Sunday afternoon, one of the NFL’s great rivalries adds another chapter to a long and colorful history. The Philadelphia Eagles will host their nemeses the Dallas Cowboys at Lincoln Financial Field with the NFC East on the line.
That’s a common stipulation in the late-season meetings between these two teams. While the franchises have been excellent for spells, this is perhaps the first time in the six decades of competition the rivals are equally talented and evenly matched.
Eagles vs Cowboys Odds – NFL Week 16
Eagles Cowboys Odds – LIVE FEED:
Dallas is currently a slight favorite in a do-or-die game on the road at many NJ online sports betting sites. Philly needs this win to maintain their pursuit of a third straight playoff appearance and salvage a season that started with lofty expectations.
Carson Wentz will seek his first win at home against Dallas in a game that matters with a short arsenal. Think the Eagles Cowboys odds will change since Dak’s new injury?
Before the game kicks off, let’s take a look back at three of the biggest wins the Eagles earned in this series:
3. December 25, 2006: Eagles 23, Cowboys 7
The schedule makers in the NFL did Philly no favors in 2006. The Eagles became the first team to play three consecutive divisional games on the road in Weeks 14-16. They did so after Donovan McNabb’s second consecutive season-ending injury.
Jeff Garcia led the Eagles to three consecutive wins but they were still dogs to Dallas, now helmed by Tony Romo. Somehow Philly clawed their way into the playoff picture from 5-6 and faced their rivals in a winner-take-all game.
The Eagles struck first as Garcia found Matt Schobel for a 25-yard score. Dallas countered an Eagles field goal with a long TD to Terrell Owens. However, Garcia’s high-tempo offense (remember how much more urgency he used to show compared to McNabb?) marched down the field in half a minute for another field goal and a 13-7 halftime lead.
The Cowboys tried to come back from a 16-7 deficit but couldn’t sustain their offense. Romo threw two interceptions, one that became the final scoring drive of the day capped by a Correll Buckhalter TD, the other a signature moment for Brian Dawkins that probably ruined Christmas in Big D (and all those families who cheer for Dallas in other cities just to piss off local fans).
The Eagles won the NFC East and a wildcard game against the Giants. The Cowboys also made the playoffs but lost in Seattle when Tony Romo botched the hold on a potential game-winning field goal.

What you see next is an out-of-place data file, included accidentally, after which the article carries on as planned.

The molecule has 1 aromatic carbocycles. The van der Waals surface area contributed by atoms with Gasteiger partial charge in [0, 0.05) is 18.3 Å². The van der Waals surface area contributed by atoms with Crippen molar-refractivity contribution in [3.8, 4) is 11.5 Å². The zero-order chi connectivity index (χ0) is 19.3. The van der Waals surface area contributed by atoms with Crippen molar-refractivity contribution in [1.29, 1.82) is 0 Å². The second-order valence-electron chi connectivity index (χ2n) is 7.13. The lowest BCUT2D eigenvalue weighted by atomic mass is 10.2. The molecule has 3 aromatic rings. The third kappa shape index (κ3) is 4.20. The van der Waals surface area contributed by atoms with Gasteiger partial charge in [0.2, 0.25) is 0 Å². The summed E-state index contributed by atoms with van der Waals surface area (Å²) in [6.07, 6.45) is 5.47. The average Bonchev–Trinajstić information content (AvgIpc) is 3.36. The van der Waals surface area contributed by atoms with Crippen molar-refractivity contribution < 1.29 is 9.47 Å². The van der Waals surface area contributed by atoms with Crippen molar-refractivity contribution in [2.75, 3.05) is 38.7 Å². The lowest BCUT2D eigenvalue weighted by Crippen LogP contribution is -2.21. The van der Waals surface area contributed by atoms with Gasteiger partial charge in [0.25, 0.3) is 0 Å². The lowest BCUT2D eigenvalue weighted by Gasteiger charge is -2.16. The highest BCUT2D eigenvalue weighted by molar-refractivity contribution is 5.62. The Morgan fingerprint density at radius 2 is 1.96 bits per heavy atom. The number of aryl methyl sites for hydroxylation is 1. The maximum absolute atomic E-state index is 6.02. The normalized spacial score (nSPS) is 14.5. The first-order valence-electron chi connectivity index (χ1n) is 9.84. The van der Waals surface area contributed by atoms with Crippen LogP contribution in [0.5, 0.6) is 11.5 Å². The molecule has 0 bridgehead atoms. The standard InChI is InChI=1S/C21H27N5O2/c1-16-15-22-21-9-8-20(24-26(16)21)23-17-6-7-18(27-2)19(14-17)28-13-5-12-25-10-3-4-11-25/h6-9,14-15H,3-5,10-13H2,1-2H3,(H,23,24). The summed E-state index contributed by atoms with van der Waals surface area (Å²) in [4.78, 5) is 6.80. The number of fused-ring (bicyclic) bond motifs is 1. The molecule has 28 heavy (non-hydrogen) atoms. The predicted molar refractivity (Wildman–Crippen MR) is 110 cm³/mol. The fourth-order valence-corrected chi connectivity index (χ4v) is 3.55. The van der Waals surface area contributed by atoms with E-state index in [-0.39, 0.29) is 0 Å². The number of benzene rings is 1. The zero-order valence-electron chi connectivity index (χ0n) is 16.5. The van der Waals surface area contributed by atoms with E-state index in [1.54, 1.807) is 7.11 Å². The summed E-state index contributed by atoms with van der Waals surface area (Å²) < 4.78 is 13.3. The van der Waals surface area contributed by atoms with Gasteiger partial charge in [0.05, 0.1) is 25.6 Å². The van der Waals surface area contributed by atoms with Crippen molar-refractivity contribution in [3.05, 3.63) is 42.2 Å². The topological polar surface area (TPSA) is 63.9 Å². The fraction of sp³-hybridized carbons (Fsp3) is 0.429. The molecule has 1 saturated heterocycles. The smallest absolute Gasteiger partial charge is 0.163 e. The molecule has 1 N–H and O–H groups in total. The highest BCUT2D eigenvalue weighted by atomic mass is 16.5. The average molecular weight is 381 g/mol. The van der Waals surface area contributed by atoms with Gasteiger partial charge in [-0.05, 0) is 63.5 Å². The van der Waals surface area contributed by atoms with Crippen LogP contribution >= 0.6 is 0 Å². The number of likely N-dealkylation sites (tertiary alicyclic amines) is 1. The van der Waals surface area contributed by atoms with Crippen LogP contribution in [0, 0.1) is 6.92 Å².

2. December 28, 2008: Eagles 44, Cowboys 6
There was little hope for Eagles fans that they could make the playoffs in 2008. The up-and-down season with the infamous tie in Cincinnati would need three teams ahead of them to drop if it were to continue in the playoffs.
The late kickoff actually favored Philly. The fans and team saw Tampa and Chicago fall in early action. This makes Cowboys-Eagles the play-in game for the NFC’s final wild-card spot.
With the Linc rocking, the teams traded field goals in the first quarter. Philly took over in the second quarter with three TDs from Donovan McNabb (two thrown, one run in). After Dallas fumbled a kickoff, David Akers turned that into a field goal for a 27-3 Eagles advantage at half time.
Dallas’ playoff chances fell apart in an epic meltdown fueled by five turnovers. Two of those were returned for defensive touchdowns in the second half. If Twitter were more popular back then, it would have been an absolute social media bloodbath.
On that momentum, the Eagles won two more road games in the playoffs before losing the conference title game in Arizona.
3. January 11, 1981: Eagles 20, Cowboys 7
The rivals have met four times in the playoffs. The home team has won each game. The only time it’s been in Philly, the Eagles made it count.
After Dallas won the wild-card round and upset top-seeded Atlanta (ask your dad if you have never heard of Steve Bartkowski or the Grits Blitz), they secured a date in Philly to play for their sixth Super Bowl appearance. The Eagles won their way in with a divisional-round win over the Vikings.
It was a bitterly cold day in Philadelphia. Neither Danny White nor Ron Jaworski could throw effectively. The day belonged to Wilbert Montgomery, who opened the scoring with his iconic 42-yard run through the Cowboys defense. Dallas responded with a long drive in the second quarter, capped by a Tony Dorsett touchdown.
After halftime, turnovers began to plague the Cowboys. A muffed punt gave Philadelphia a short drive for the go-ahead field goal in the third. A Dorsett fumble on the ensuing drive in Eagles territory set up the game’s final touchdown, a rush from Leroy Harris. A short Tony Franklin field goal set the final score.
Philadelphia would lose Super Bowl XV to Oakland. The Cowboys would lose the following two NFC title games and not make their sixth Super Bowl for over a decade.